A second satellite is slated to launch in 2024. SatVu’s eight-satellite constellation should be operating in a couple of years, Baker said.

To date, 66 companies have committed 128 million pounds to SatVu’s Early Access Programme. SatVu customers who sign up for the Early Access Programme can task SatVu’s airborne sensor to collect thermal imagery and obtain discounts on future satellite-tasking orders.

Defense and intelligence agencies may be SatVu’s first customers “because they already know what the data looks like,” Baker said. “They just don’t have a commercial data source they can share with allies.”

Another potential application is industrial activity monitoring.

“With infrared, you can see activity in a building,” Baker said. “If it’s dormant, it probably has no heat signature. If it’s an active factory, you can see which parts of the factory are operating.”

From left to right: SuperSharp chief science officer Ian Parry, chief technology officer George Hawker, and CEO Marco Gomez-Jenkins, with Satlantis CEO Juan Tomas Hernani and business development manager Ignacio Mares. Credit: Satlantis

Foldable Telescopes

Earlier this year, Spain’s Satlantis acquired a majority stake in SuperSharp, a British university spin-out developing unfolding space telescopes to obtain thermal infrared imagery.

UK government agencies have provided initial funding for SuperSharp.

The next milestone is to get to a space-rated version of our telescope, which we plan to do by the end of this year,” said Marco Gomez-Jenkins, SuperSharp co-founder and CEO. “After that, we’re focusing on testing our telescope in space by early 2025.”

Satlantis, meanwhile, sells a variety of Earth observation payloads and manufactures satellites like Armenia’s Armsat-1, launched in 2022.

Once SuperSharp’s infrared telescope is flight-proven, the company will begin selling foldable telescopes for microwave-size cubesats and developing a larger version of the telescope for higher-resolution imagery.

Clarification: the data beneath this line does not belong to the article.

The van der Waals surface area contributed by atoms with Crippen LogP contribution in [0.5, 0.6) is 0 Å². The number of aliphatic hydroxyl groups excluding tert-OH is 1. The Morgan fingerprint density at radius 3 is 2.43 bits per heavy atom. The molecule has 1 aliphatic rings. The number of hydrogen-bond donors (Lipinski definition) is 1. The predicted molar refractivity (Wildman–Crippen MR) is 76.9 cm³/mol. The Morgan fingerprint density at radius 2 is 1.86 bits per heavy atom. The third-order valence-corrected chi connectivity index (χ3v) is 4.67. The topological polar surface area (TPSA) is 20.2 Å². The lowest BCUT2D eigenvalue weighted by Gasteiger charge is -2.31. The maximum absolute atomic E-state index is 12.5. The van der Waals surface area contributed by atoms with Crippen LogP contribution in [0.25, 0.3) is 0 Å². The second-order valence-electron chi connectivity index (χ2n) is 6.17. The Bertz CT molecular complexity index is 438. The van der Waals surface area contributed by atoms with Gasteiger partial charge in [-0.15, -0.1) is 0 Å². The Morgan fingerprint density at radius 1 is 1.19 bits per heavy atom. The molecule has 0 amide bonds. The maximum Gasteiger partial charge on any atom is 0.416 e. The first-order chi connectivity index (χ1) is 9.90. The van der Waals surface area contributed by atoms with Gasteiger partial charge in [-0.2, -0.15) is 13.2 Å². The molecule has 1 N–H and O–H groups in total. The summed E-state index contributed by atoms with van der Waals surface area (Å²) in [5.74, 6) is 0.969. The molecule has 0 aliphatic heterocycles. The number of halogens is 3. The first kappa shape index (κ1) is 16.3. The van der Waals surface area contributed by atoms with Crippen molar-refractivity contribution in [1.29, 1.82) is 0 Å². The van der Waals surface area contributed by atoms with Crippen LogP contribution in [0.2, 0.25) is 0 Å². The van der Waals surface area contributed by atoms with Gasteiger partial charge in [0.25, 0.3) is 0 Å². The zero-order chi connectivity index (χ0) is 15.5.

Guardian Satellites

One of the first startups to launch a thermal infrared imaging satellite was Aistech. The Spanish startup’s first cubesat equipped with a multi-spectral telescope to collect visible, near-infrared and thermal infrared
imagery reached orbit in 2022.

“Temperature is a unique data source that is key to understanding activity on the Earth’s surface and the changes that can occur,” Aistech founder Carles Franquesa told SpaceNews by email. “And for this, Aistech’s strategic plan involves deploying its space infrastructure to monitor these changes continuously and accurately.”

Aistech is preparing to launch 20 Guardian thermal-imagery satellites into a constellation, scheduled to be completed in 2027, with applications including water management, forestry, environmental monitoring and maritime security. Two additional Guardians are set to launch in the second quarter of 2024.

In June, Aistech was named a Copernicus Contribution Mission contract.

“Becoming part of the select group of companies that provide data generated by their own constellation of satellites through the Copernicus Contributing Missions programme marks an important milestone for the company, since a reference client such as ESA validates that both the technology developed and the data generated by Aistech satellites will provide a new vision of the changes that occur on the Earth’s surface and a value to society facing new challenges on the planet,” Franquesa said. “ESA, through this program, is carrying out important work in promoting and developing new applications based on geospatial intelligence, which will allow a new generation of companies to provide new solutions to specific problems; and this entails an exponential growth in the need for new satellite data, and therefore a great development of the space thermal imaging market in the coming years.”

This article originally appeared in the July 2023 issue of SpaceNews magazine.

Debra Werner is a correspondent for SpaceNews based in San Francisco. Debra earned a bachelor’s degree in communications from the University of California, Berkeley, and a master’s degree in Journalism from Northwestern University. She...